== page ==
Several things happened in the Ghetto Archipelago recently that caught my ear/mind. For instance: the University of the West Indies held a conference on cloud computing to float the idea of transforming the whole Caribbean basin into some kind of distributed super-computer and a sizable shipment of new music from the Dominican Republic washed up on the shores of hipsterville. But most of all the Banana Clipz crew--one of my favorite groups currently making music—released a free EP of their palm-infested compositions.
One of the Clipz is my occasional comrade-in-soundclash DJ Chief Boima (the other half is DJ Oro11 of Bersa Discos fame) who recently posted an extensive digger’s travelogue on his firsthand experience of the Colombian champeta scene—a whole network of competitive picós (soundsystems) who base their style on vintage afropop. I’ve been bugging him to do a guest champeta mix since it went up and seeing as how he had something to plug this week it seemed like a good excuse to lock it down. Accordingly, please find below 16+ minutes of congo-Colombian madness, along with Boima’s notes on the track-list (For deeper background, continue reading here, here and here.)
Download: GP 122: Chief Boima Champeta Blend
El Guajiro Dubplate Intro
Papa Noel, “Bel Ami” (Congo)
El Temible Zaa & El Yao, “El Celular” (Colombia)
Gizela Silva, “Amor Veneno” (Angola)
Michel and Lilibeth, “No Voy a Detenerte” (Colombia)
Brenda Fassie, “Sgubu Se Zion” (South Africa)
Geo Bilongo, “Ma Femme Est Capable” (Congo)
Casimiro Valdez, “La Ambulancia 2” (Colombia)
Mbilia Bel, “Mobali No Ngali Wana” (Congo)
Casimiro Valdez , “La Patineta” (Colombia)
Makina Del Karibe, “PCC Levemente Obscaeno” (Colombia)
Milton Mendoza, “El Caramelo (Techno Pop)” (Colombia)
Banana Clipz f. Los Rakas, “Afro Latino (Freestyle)” (U.S./Panama)
El Guajiro Dubplate Outro
Track 1: El Guajiro Dubplate Intro - From a set of great placas (dubplates) that the picó El Guajiro gave me that he uses when he is in competencias (soundclashes) .
Track 2: “Bel Ami” - Classic Congolese soukous!
Track 3: “El Celular” - I think these guys are from Cartagena. At least, they shot their video there. This is the style of singing that I hear so much in champeta; the chanting style chorus is perfect for crowds to shout along.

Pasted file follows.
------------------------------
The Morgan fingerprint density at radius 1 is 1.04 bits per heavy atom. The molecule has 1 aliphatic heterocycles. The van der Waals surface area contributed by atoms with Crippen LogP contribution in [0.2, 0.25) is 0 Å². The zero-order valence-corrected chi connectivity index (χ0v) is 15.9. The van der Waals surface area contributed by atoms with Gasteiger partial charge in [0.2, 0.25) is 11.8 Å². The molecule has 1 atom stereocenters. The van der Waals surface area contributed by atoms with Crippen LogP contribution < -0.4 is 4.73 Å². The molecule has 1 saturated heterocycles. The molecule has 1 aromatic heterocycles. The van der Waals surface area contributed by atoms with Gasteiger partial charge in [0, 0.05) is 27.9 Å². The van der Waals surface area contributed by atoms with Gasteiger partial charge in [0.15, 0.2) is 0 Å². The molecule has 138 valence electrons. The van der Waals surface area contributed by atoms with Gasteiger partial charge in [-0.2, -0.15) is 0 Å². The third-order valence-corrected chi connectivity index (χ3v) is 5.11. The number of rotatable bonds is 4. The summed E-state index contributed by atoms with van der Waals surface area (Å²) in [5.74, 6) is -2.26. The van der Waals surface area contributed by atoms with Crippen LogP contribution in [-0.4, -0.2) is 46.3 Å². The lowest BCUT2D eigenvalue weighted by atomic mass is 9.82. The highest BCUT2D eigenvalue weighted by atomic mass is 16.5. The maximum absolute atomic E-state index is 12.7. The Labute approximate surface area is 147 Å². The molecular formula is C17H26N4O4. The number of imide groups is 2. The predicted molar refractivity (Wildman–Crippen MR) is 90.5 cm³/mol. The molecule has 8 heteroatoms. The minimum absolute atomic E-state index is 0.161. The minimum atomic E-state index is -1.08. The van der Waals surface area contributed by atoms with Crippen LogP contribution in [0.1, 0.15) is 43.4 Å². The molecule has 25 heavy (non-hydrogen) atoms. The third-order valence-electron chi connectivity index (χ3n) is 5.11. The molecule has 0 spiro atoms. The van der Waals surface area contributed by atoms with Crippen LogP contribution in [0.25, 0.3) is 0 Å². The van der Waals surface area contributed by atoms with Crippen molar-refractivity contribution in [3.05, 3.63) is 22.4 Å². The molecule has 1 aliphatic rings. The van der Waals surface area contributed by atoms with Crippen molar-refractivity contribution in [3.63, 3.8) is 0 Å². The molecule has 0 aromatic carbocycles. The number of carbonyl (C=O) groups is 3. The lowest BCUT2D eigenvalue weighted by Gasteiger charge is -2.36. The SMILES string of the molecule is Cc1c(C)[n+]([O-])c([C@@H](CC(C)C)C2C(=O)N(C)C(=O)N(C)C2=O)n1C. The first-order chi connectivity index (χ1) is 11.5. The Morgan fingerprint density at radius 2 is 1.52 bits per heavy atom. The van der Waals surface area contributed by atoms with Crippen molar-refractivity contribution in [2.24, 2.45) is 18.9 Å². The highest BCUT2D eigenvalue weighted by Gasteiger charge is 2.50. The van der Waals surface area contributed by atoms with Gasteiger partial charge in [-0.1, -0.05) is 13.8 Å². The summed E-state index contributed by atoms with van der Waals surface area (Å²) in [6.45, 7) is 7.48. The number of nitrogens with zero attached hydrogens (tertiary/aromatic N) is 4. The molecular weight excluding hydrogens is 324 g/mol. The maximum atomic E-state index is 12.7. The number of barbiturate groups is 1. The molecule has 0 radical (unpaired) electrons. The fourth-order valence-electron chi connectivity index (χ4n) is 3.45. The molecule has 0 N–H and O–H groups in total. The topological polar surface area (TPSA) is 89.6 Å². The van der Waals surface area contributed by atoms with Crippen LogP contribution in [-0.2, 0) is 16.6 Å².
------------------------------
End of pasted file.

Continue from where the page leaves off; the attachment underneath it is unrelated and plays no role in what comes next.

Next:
Track 4: “Amor Veneno” - An amazing tune from the recently released debut by this Angolan singer. I think this tune would go over well in Colombia.
Track 5: “No Voy a Detenerte” - Michel and Lilibeth have been hands down making my favorite temas and I feel like their style is channeling the late great Brenda Fassie. So…
Track 6: “Sgubu Se Zion” - I put Brenda into the mix.
Track 7: ”Ma Femme Est Capable” - More classic soukous, the sound that really serves as the inspiration for so many champeta songs. As you can see here:
Track 8: “La Ambulancia 2”
Track 9: “Mobali No Ngali Wana” - Known as "La Granada" in Colombia. When I was on the coast this summer Mbilia Bel was performing in the municipal stadiums in Baranquilla and Cartagena.
Track 10: “La Patineta” - More soukous-inspired tunes.
Track 11: “PCC Levemente Obscaeno” - A live band that has taken champeta back to the live instrument experience. Uproot Andy met them in Cartagena and passed me their CD.
Track 12: “El Caramelo (Techno Pop)” - It's called “Techno Pop.” No need to say anything else.
Track 13: “Afro Latino (Freestyle)” – This track and the Banana Clipz full EP available now at Ghetto Bassquake!
Lastly, I just want to say big up Fabian (of the Africolombia blog) and Pintao for hosting me in Baranquilla, and all the picós I met (especially El Guajiro for the placas) and Geko Jones and Uproot Andy for satisfying my need for a periodic champeta fix on their many travels to Colombia. - Chief Boima